John McDonnell mounted a staunch defence of Jeremy Corbyn this morning after Labour posted a series of local election losses in early results.
The shadow chancellor said Labour had avoided “wipeout”, as early results showed a net loss of 119 seats, as well as defeat in the West of England metro mayor contest, and argued that the party’s policies were proving “extremely popular”.
He was speaking at the end of a night when Labour lost control of two key Welsh councils, while the Tories had made a net gain of 147 seats, and UKIP suffered a meltdown.
“It has been tough, there is no doubt about that, but it hasn’t been the wipeout that some people predicted or that polls predicted.
“In other areas we have done much better than people expected. Look at what happened in Wales – those areas that were targeted by the PM herself like Newport, we retained control [as well as Cardiff and Swansea].”
McDonnell, who is one of Corbyn’s closest allies, highlighted the difficulties facing Labour but, as critics circled in expectation of a dire general election performance, he said Corbyn’s policy agenda could help bolster the levels of support.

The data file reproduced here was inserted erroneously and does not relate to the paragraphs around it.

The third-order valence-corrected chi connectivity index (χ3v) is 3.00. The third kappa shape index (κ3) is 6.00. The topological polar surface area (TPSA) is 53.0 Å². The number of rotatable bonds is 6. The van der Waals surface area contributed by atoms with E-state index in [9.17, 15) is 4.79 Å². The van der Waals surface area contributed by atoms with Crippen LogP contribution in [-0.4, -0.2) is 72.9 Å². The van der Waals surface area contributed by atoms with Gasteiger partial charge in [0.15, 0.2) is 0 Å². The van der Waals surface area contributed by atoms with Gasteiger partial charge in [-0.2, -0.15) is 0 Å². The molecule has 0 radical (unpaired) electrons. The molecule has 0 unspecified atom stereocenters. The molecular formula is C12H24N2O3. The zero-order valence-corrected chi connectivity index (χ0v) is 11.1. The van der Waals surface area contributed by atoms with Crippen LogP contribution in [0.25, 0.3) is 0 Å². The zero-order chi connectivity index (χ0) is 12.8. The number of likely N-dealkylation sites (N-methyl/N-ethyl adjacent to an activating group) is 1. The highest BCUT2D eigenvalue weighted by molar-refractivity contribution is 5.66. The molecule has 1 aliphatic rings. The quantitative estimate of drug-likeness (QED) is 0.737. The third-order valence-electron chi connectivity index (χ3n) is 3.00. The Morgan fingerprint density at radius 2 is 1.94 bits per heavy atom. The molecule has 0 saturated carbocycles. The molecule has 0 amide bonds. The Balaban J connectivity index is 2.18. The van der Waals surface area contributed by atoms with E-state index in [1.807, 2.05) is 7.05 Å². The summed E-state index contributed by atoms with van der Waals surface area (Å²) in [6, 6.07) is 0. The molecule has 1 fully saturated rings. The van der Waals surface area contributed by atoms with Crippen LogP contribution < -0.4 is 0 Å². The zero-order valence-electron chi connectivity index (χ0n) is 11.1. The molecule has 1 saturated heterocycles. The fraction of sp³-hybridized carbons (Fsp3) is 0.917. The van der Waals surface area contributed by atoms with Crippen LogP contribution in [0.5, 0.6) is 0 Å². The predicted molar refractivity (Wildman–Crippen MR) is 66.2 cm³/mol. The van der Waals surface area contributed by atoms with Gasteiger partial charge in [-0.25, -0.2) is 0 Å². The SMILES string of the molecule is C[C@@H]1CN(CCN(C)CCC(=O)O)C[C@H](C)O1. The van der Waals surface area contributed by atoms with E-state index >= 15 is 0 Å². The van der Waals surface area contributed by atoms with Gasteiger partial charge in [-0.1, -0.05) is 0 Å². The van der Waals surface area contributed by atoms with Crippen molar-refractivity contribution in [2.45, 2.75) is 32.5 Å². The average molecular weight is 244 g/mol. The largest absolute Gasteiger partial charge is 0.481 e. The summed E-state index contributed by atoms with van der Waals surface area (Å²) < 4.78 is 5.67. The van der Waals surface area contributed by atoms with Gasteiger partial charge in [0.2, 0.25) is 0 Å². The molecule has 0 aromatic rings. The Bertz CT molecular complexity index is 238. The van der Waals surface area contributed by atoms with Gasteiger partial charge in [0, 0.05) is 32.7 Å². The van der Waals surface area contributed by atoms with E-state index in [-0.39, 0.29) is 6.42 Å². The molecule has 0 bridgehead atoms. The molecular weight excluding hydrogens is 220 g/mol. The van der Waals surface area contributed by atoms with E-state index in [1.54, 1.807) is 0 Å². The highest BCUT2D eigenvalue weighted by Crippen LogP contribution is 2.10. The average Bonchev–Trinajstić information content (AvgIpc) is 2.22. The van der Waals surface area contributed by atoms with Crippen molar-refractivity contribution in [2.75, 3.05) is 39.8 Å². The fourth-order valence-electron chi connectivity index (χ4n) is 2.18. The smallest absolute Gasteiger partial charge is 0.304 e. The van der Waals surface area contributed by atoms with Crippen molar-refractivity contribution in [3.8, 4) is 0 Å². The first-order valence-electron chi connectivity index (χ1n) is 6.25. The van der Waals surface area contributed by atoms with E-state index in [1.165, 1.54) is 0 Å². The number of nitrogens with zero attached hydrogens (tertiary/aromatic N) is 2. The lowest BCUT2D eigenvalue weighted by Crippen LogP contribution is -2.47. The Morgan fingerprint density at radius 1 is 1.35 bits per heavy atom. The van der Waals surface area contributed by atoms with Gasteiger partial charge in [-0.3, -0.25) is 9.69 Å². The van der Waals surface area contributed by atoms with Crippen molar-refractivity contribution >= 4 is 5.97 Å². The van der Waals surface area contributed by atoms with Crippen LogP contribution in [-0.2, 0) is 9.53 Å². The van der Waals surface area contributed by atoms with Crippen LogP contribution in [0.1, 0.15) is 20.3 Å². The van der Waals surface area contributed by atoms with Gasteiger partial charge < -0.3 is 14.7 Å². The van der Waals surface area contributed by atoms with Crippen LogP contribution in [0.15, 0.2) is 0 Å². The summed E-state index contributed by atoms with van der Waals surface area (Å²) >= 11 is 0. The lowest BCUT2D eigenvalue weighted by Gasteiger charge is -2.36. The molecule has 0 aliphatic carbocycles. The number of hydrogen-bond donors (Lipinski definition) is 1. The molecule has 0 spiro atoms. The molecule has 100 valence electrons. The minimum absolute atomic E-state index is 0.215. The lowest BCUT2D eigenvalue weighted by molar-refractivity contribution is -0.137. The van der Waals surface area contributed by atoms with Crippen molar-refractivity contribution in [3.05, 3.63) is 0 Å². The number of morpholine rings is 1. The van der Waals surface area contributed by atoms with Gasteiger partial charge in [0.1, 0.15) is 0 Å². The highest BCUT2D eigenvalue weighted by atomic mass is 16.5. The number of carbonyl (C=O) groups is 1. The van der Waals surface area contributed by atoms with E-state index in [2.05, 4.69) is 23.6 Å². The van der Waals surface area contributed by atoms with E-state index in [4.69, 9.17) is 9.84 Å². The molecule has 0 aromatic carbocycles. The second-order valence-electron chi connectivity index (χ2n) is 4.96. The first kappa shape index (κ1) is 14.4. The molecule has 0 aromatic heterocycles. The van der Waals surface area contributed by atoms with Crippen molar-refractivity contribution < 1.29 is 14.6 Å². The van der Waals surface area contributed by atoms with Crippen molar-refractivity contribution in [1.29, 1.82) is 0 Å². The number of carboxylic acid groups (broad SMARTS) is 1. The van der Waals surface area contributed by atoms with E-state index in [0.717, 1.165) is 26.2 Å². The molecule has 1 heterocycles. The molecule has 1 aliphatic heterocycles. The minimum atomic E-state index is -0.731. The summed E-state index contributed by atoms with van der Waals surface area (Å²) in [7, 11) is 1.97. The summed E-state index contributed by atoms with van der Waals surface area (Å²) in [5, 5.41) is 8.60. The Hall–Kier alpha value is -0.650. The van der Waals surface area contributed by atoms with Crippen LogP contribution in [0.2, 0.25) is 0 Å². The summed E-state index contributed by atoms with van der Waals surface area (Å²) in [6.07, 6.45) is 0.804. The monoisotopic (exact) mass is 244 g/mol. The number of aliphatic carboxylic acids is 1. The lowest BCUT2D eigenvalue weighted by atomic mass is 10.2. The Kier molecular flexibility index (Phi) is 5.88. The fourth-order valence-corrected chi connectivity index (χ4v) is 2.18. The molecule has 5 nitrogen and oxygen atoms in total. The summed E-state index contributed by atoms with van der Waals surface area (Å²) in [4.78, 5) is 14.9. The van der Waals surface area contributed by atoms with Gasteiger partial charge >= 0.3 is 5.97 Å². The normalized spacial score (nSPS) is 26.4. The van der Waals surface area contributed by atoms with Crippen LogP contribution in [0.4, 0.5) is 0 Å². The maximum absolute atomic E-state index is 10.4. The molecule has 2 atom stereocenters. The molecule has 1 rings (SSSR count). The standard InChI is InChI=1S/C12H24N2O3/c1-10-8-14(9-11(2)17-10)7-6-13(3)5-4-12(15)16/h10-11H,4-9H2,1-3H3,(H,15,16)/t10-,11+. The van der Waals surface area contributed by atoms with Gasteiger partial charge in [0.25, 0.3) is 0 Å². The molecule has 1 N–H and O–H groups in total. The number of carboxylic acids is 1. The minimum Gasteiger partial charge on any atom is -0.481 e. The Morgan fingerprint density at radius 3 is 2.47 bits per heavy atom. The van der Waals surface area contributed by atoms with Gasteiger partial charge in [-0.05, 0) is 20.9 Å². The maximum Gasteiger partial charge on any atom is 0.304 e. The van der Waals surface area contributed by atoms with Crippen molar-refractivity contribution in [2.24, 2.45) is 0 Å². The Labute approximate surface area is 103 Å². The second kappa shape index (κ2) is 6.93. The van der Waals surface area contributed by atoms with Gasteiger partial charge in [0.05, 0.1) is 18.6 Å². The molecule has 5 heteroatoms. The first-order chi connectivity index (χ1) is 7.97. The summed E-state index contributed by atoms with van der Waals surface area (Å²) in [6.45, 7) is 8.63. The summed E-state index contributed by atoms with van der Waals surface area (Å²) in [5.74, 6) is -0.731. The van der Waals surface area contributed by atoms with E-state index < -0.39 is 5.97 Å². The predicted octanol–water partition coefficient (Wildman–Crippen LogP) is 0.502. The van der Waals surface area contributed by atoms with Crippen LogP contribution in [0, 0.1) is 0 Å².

“I am not underestimating the challenge we face right the way across the country,” he told the Today programme on BBC Radio 4.
“It isn’t the wipeout many predicted – it is much better. In fact if you look at he work on the ground we have turned out our vote in ways in which people didn’t expect and that’s as a result of the campaigning that has gone on both in terms of local candidates and also the national campaign itself where we have set out our policies – extremely popular policies – and this issue about Jeremy Corbyn: in the very place he campaigned, which was Cardiff, we have positive news, we held on to it.”
Senior allies to Corbyn have frequently blamed the media for Labour’s struggles in the polls, and some activists have booed journalists at party events, and the shadow chancellor renewed the criticism today.
He said “unbalanced” reporting had distorted voters’ view of the veteran socialist.
“The image that people have of Jeremy Corbyn have in some instances is not commending them to vote Labour,” McDonnell said.
“When we have a general election we get balanced airtime in the broadcast media – as a result of that people can hear more about policies and more about our candidates and more about our leader.
“I think they more they can make a fair judgment – what we are finding is what comes across is people like the policies, they see Jeremy Corbyn is an honest, decent but also principled person and that’s the sort of leader we want.
“The unbalanced media reporting of the last two years virtually has actually given a distorted view of who he is.”